In the "old horny ladies gather at the office window to ogle construction workers and drink Diet Coke" ad, the ladies were mostly breathy and appreciative when an anonymous worker hunk took off his shirt. What we did not realize at the time was that those ladies who seemed only admiring were also secretly judging—maybe not all of them, but at least one or two. Clearly visible, even from as far as that office window, is a sprinkling of hair on the man’s chest. And we know from a new Gillette ad, part of the razor company’s “What Women Want” series, that some ladies object to hair. Kate Upton doesn’t mind a little on the chest “but definitely not on the back.” Hannah Simone likes a smooth stomach to show off the six pack. Genesis Rodriguez likes them totally hairless. The women make these pronouncements at a pool party that Paul Farhi at the Washington Post likens to the “last days of ancient Rome,” where they are wearing evening dresses while the men around them wander around only in bathing suits.
The pleasure of these ads comes from indulging in a little reverse sexism. Finally, after all these years of men ogling women and parsing them into body bits, we get to have our turn! The ads even commit the same crimes as all lady product ads—showing the gain without the pain. (We see the man shaving his chest into Greek statue smoothness, but we don’t see the three-days-later shot when the little scratchy bristles start to poke back.) And already the ads have induced complaints of misandry: “The underlying message is that men are slobs, men are grotesque, men have hairy backs, and they need women to civilize them,” Scott A. Lukas, an anthropology professor and head of the Gender Ads Project told the Post. Point won.
Except that, somehow, these Gillette ads feel harmless and funny. No one really thinks that Kate and Hannah and Genesis are doing these men any damage. Why? Because the vibe they tap into is not really "last days of Rome, women rule the world," but "first days of moving in together, girlfriend throws out my La-Z-Boy." The ad takes for granted a truth that is sometimes overlooked: that men welcome their partners' small interventions, the way we steer them through the endless set of never-done tasks that constitute women's work. My husband even says, “Men like it when women tell them what to wear, because we don’t know.” Telling your man to shave, in other words, is not so far off from telling him that dishes left by the side of the sink eventually have to make their way under the water, etc. Listen to the outtake from the commercial, where Kate, Hannah and Genesis discuss what they were up to. “We have to help guide you along,” Kate says. Not much threat there.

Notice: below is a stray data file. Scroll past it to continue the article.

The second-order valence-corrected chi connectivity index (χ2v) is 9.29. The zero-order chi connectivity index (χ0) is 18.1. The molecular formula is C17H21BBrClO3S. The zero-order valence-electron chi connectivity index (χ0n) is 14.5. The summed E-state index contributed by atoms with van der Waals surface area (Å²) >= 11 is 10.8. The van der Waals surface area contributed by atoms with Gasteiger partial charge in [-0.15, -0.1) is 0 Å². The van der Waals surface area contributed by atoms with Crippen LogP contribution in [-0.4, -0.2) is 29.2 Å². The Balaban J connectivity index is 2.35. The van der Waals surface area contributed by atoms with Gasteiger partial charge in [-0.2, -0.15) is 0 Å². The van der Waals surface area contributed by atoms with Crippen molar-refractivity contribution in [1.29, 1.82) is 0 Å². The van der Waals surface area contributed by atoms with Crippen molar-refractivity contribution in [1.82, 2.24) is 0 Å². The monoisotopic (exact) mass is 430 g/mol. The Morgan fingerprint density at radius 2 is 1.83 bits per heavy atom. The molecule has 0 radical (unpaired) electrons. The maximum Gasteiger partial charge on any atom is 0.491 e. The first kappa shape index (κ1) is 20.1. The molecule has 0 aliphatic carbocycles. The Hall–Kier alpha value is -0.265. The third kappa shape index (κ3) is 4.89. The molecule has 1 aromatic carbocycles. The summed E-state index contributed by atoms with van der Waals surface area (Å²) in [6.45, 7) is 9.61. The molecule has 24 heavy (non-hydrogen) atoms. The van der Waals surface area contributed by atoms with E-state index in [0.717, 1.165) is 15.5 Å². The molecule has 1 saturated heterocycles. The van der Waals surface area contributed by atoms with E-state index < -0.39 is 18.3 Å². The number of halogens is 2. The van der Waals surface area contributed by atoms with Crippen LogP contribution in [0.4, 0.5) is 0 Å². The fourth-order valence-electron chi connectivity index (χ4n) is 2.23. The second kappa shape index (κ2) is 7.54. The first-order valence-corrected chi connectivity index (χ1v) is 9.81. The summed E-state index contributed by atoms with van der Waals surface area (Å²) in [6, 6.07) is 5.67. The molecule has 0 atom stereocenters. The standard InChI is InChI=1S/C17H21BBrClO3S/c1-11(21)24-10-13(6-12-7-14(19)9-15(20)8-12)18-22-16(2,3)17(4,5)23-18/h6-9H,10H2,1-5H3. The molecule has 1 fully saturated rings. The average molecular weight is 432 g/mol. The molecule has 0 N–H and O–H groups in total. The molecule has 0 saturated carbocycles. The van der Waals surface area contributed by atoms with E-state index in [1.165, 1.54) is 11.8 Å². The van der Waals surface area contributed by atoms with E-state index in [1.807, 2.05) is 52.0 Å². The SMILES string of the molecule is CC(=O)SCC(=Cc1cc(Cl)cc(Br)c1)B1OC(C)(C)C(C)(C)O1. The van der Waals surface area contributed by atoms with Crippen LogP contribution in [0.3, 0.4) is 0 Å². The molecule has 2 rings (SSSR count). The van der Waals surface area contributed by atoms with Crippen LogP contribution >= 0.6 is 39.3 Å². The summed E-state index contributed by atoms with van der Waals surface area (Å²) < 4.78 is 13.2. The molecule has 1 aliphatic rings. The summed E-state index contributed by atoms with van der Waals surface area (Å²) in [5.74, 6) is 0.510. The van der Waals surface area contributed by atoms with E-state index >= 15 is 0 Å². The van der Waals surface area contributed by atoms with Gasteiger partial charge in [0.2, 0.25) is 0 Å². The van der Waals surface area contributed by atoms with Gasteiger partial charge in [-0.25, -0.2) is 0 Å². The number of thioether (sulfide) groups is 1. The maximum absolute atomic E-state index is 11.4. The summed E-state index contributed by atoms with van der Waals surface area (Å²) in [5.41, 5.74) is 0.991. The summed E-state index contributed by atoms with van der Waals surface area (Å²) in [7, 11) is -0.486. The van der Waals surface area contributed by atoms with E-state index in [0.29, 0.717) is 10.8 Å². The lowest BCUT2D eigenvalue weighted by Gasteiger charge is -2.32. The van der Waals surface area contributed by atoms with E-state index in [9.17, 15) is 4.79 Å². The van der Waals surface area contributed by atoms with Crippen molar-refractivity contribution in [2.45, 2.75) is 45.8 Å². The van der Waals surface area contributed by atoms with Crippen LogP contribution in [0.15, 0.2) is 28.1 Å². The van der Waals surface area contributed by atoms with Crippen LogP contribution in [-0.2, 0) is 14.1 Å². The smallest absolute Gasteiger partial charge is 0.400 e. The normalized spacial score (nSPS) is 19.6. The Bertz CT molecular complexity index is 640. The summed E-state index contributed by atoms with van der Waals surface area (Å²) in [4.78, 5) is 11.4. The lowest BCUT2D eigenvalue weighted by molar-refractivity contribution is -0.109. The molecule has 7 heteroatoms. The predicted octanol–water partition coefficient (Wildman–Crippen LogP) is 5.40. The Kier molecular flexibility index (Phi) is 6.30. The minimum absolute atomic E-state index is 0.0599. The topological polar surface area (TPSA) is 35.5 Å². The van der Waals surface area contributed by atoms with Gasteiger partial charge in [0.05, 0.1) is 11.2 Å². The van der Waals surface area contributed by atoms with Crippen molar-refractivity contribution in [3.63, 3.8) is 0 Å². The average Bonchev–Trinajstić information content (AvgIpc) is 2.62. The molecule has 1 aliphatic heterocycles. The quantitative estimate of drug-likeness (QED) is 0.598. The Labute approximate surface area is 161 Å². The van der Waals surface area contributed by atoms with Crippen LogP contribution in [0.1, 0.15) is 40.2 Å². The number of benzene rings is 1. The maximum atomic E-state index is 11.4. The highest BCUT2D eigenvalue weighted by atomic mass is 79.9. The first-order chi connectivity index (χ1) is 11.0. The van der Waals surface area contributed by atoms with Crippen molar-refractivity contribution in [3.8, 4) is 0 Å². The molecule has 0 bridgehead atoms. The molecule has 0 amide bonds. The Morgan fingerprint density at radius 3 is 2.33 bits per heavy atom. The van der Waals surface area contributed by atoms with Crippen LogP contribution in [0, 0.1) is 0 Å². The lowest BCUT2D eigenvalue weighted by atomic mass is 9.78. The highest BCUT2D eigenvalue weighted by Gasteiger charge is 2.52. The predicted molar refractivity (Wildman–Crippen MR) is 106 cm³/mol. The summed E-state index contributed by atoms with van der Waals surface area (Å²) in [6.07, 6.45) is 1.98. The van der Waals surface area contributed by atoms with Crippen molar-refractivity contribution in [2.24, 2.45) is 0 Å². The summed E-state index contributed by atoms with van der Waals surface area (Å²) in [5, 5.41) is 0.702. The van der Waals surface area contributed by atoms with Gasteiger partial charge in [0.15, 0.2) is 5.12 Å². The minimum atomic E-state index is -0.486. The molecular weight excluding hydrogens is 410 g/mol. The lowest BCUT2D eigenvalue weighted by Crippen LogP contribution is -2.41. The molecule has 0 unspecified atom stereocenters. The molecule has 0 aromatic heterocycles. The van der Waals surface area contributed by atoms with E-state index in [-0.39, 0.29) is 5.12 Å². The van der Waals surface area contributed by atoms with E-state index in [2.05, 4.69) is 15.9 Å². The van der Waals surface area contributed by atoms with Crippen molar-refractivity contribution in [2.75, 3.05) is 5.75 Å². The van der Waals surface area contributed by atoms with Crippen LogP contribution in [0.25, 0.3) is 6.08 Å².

Update, 4:20 PM: Gentlemen, here is the best reason not to heed Kate Upton and keep your chest super hairy. It has to do with Papa Hemingway. Via the Paris Review.
This past Sunday, the eleventh of August, was the seventy-sixth anniversary of an amazing event. And we cannot improve upon the concise description of our diligent friends at Today in History. “Ernest Hemingway confronted Max Eastman in the offices of Scribner’s on Fifth Avenue. Because Eastman had cast aspersions on Hemingway’s macho persona, Hemingway pinned him on the floor, exposed Eastman’s hairless chest, then exposed his own hairy one and laughed.”
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